Thursday, March 21, 2013

Separating Doors - A Double Entendre

Doors serve very few purposes. Noise separation and visual privacy/separation. That's it. Pretty straight forward, not a lot you can do to mess that up.
This door serves neither of those purposes. It's purpose, back in 1930 was of a more social nature. It was a separation of public and private space. This door controlled who was allowed to visit. You could come knocking all you wanted, but until you passed through the second door, you were no more a welcomed visitor in this home than the stranger walking down the sidewalk. In 2013, it serves practically no purpose at all. Other than it's history and it's reminder of days and social expectations of the past there isn't much for this door to do. It won't serve as a "functional" part of the house as it will either always be open or always be closed. Closing it behind us when we go to answer the front door will be a hassle, not a statement. But I absolutely, positively love it. I love the entry, I love the door. This door, along with the curved, french dining room doors and curved living room trim directly adjacent to it are the reasons I fell in love with this house in the first place.

But a door, having only two purposes, only functions one way. If it closes it works, if it doesn't, well, it doesn't. This completely, un-purposeful door in 2013, didn't even function correctly. It was broken when we bought the house. The wood was separating (this is where the title actually makes sense - took us awhile to get here, huh?), causing the whole door to be extremely out of alignment and far from being able to fit snugly into it's frame. I had no idea how we we're going to fix it. I've never repaired a door, especially one that is separating and full of 15 individual glass panes.  A sub-contractor we had bidding a job offered us some free advice, "Get you some large clamps and glue that sucker back together." Wow, geez, thanks. We hadn't really thought of that before. But, seriously, we hadn't.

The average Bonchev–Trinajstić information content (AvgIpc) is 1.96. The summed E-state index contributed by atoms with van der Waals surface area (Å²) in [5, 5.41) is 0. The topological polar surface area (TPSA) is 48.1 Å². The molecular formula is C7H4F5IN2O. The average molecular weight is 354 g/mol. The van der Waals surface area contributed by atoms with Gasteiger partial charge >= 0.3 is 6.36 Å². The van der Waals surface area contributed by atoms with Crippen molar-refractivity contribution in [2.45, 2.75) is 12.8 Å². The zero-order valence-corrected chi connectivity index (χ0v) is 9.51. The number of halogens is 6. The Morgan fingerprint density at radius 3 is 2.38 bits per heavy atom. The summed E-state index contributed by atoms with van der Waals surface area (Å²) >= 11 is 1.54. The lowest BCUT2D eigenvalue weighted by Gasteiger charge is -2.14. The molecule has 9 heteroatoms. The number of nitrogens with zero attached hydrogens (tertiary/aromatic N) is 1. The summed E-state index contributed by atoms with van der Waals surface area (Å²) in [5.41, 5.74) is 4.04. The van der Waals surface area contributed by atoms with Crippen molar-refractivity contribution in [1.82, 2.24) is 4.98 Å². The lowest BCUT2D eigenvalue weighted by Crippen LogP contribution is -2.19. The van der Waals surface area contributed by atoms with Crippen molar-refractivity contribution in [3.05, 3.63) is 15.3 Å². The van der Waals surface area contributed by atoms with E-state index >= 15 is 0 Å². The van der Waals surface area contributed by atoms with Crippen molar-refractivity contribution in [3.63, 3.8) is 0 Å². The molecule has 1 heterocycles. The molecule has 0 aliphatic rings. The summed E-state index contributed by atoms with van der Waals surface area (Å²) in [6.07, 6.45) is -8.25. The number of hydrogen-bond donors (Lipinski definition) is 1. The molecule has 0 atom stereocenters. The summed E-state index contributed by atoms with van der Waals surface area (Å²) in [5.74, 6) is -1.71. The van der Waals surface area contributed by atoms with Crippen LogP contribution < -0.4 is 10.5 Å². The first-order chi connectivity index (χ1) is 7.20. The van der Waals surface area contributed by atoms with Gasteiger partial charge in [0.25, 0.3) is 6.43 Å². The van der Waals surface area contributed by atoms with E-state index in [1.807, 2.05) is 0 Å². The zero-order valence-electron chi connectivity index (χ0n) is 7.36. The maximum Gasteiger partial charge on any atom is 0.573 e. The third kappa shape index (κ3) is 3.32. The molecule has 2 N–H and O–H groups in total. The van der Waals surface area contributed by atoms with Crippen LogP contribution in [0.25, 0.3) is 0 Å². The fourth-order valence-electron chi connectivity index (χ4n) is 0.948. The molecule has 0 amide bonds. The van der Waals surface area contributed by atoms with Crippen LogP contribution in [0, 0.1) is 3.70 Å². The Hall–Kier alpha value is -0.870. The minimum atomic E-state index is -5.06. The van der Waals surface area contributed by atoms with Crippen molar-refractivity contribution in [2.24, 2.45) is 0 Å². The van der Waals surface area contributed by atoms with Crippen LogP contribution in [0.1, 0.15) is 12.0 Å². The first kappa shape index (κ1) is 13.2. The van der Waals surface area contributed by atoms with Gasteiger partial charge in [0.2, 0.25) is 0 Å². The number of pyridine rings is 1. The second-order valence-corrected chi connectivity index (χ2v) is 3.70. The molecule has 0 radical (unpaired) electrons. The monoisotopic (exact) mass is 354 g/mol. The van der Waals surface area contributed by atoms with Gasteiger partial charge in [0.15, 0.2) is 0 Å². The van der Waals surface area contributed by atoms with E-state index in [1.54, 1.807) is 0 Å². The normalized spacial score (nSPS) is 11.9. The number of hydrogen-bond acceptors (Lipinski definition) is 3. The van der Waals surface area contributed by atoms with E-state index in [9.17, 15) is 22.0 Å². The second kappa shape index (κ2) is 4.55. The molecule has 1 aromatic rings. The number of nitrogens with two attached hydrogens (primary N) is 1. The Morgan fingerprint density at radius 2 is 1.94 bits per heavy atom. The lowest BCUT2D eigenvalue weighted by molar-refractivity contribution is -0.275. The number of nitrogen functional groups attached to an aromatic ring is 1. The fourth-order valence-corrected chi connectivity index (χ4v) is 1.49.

Well, after pricing out clamps, we decided we were not buying large clamps to repair one door (turns out we have another one to fix in a similar fashion). A clamp large enough to secure this door was too expensive for our blood. So we phoned a friend. A friend who had four of them. My dad and Paul injected a strong wood adhesive into the separating panels, clamped the puppy together and I knew immediately it was going to do the job. We let it sit for a little over 24 hours, per the instructions on the bottle.

The next evening, we took off the clamps and I was right, it had made an amazing recovery. The door still doesn't latch properly but it at least sits inside of it's own frame. I love it even more than I did before.
I get excited when I pass the front door and catch a glimpse through that leaded circular window of another (closed) door. I get excited when I wake up in the morning and come downstairs to see a separated space. It's weird, but it's my thing.

The door directly across from this door, separating the passage to the kitchen/stairs, will need to be shored up as well. Maybe we'll tackle that this evening, or tomorrow, or this weekend, or at some point in our lives.

PS: There are very few doors in our house that don't need some TLC. They all desperately need a good cleaning and fresh paint but I would say at least 1/3 of all the doors need to have a wood plane taking to their sides and tops to get them to close. We'll also get to this maybe tonight, or tomorrow, or.....

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